The world economy is in coma. We must readjust our policies according to changing contours of the world economy. Till recently, the MNCs in the developed countries were making new innovations like the Windows software and HP Laptops. They were selling these pioneering products to the developed countries at high prices, making huge profits and paying high salaries to their workers. Their workers were buying goods produced in China. This led to a two-way flow between the developed and developing economies. The MNCs were investing their profits in India and China to produce goods that were imported back into the developed countries for the consumption of their own people. There was a flow of investment from the developed to the developing countries and a flow of goods from the developing to the developed countries.
The situation has changed dramatically in the last 20 years. The last commercially relevant innovation by the developed countries was the internet in the mid-nineties. The developed countries today have few pioneering technologies that they can sell at high prices. As a result, they do not have the incomes to pay high salaries to their workers. No wonder President Obama persuaded the Labour Unions at General Motors to accept a reduced pay package. As a result, workers of the developed countries do not have the incomes to buy ever increasing amounts of goods from India; neither do MNCs have the profits to make ever increasing amounts of investments in India.
The way to revive the Indian economy in this situation is to generate domestic demand. But the large-industry-cum-big-business approach being followed by our government is doing exactly the opposite. The government wants to attract big ticket investments using automatic machines in order to produce goods in large quantities. The number of workers employed for producing the same amount of goods is shrinking everyday. Pioneering factories are now entirely worked by robots. Only a few workers are required—only to manage the robots. The cost of production of these automated factories is less. Small and medium enterprises cannot compete with them. These small industries generate most employment. These are getting smothered by big industries. A large number of small bread manufacturing industries that used to run previously have now been mostly uprooted. As a result, the workers do not have income to buy goods from the market. Agricultural prices too are being kept low by the government to control inflation. As a result, the farmers also do not have income to buy goods. Few lakhs of skilled software and other professionals are making money but the larger population does not have the money to buy goods. As a result the market is flat.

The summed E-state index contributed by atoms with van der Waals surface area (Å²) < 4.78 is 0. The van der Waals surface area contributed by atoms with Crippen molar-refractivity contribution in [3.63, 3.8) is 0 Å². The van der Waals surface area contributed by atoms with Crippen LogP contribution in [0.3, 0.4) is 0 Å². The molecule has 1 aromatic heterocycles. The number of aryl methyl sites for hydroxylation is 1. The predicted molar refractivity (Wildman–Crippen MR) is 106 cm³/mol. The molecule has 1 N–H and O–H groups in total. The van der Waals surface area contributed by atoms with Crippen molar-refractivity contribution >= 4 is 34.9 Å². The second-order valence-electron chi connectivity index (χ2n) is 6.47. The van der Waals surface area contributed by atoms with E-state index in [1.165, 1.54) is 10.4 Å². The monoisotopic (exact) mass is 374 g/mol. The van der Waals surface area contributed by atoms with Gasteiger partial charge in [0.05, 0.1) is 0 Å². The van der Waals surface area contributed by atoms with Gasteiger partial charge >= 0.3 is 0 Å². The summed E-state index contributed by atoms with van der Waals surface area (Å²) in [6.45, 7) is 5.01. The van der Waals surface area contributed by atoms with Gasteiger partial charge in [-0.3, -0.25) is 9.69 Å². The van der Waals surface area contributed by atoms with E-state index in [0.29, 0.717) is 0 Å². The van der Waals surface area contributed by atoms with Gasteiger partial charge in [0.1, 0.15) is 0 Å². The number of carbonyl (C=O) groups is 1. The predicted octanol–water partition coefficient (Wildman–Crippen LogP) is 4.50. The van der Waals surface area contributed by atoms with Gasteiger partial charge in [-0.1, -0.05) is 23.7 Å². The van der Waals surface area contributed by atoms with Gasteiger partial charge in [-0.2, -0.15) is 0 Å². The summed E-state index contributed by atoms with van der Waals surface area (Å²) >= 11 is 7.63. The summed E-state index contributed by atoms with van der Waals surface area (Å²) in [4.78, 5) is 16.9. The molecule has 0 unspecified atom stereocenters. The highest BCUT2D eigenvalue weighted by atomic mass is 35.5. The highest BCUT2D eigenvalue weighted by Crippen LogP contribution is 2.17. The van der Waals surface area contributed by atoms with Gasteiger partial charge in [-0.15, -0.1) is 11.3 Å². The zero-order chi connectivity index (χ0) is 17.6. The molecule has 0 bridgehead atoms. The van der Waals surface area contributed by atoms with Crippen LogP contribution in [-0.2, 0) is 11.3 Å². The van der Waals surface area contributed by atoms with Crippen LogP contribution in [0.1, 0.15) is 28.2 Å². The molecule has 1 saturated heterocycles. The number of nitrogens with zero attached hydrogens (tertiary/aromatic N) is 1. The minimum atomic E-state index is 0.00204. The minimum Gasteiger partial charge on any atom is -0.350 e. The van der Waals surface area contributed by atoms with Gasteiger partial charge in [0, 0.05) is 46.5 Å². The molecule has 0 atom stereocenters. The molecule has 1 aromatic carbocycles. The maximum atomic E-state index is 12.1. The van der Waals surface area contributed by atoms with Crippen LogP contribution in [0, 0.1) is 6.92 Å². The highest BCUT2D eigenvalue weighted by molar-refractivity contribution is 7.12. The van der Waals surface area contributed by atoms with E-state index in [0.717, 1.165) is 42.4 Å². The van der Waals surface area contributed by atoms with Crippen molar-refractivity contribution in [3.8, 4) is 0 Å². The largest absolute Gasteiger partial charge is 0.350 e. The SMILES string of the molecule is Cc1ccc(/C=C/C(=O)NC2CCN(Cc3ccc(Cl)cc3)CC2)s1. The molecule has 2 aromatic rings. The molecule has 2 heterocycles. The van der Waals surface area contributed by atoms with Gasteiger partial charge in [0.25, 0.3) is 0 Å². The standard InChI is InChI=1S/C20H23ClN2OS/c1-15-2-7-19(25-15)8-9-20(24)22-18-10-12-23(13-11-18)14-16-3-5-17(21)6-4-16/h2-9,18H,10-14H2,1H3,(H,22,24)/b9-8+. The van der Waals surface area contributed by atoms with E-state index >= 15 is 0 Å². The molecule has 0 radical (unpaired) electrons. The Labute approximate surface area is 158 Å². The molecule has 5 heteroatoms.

The government hopes to revive the economy by implementing deeper economic reforms. But these will only make things worse. First reform is that of the Goods and Service Tax (GST) which will equalise the tax rates on goods consumed by the rich and the poor. Presently, say, the table fan is taxed at 8 percent and the air conditioner at 16 percent. The tax rates will be equalised under the GST regime. Say, both are taxed at 12 percent. The burden of tax on the poor will rise while that on the rich will decline. Say the burden of tax on the poor increases by Rs 100 and that on the rich reduces by Rs 100. The poor spend 90 percent of their income for consumption and save 10 percent. An increase in tax of Rs 100 on them will lead to a reduction of consumption by them by Rs 90. On the other hand, the rich spend only 10 percent of their income for consumption and save 90 percent. A reduction in tax of Rs 100 on them will lead to an increase of consumption by them by mere Rs 10. The total demand in the economy will decline by Rs 80.